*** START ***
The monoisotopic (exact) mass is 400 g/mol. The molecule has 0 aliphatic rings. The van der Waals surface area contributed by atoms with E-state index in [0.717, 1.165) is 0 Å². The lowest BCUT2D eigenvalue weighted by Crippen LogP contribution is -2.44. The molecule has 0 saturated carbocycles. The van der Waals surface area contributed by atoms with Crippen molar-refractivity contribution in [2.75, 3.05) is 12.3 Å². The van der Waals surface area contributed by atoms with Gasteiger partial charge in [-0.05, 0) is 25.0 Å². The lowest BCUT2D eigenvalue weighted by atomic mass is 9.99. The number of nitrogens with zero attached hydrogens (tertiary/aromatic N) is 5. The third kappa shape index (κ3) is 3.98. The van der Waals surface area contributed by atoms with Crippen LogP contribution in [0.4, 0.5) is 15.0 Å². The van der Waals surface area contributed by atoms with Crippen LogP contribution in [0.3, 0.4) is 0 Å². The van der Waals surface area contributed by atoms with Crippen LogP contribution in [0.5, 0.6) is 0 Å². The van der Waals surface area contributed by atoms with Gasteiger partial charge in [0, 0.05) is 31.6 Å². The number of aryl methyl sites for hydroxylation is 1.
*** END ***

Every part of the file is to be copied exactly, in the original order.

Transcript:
The monoisotopic (exact) mass is 400 g/mol. The molecule has 0 aliphatic rings. The van der Waals surface area contributed by atoms with E-state index in [0.717, 1.165) is 0 Å². The lowest BCUT2D eigenvalue weighted by Crippen LogP contribution is -2.44. The molecule has 0 saturated carbocycles. The van der Waals surface area contributed by atoms with Crippen molar-refractivity contribution in [2.75, 3.05) is 12.3 Å². The van der Waals surface area contributed by atoms with Gasteiger partial charge in [-0.05, 0) is 25.0 Å². The lowest BCUT2D eigenvalue weighted by atomic mass is 9.99. The number of nitrogens with zero attached hydrogens (tertiary/aromatic N) is 5. The third kappa shape index (κ3) is 3.98. The van der Waals surface area contributed by atoms with Crippen LogP contribution in [0.4, 0.5) is 15.0 Å². The van der Waals surface area contributed by atoms with Crippen LogP contribution in [0.3, 0.4) is 0 Å². The van der Waals surface area contributed by atoms with Crippen LogP contribution in [0.5, 0.6) is 0 Å². The van der Waals surface area contributed by atoms with Gasteiger partial charge in [0, 0.05) is 31.6 Å². The number of aryl methyl sites for hydroxylation is 1.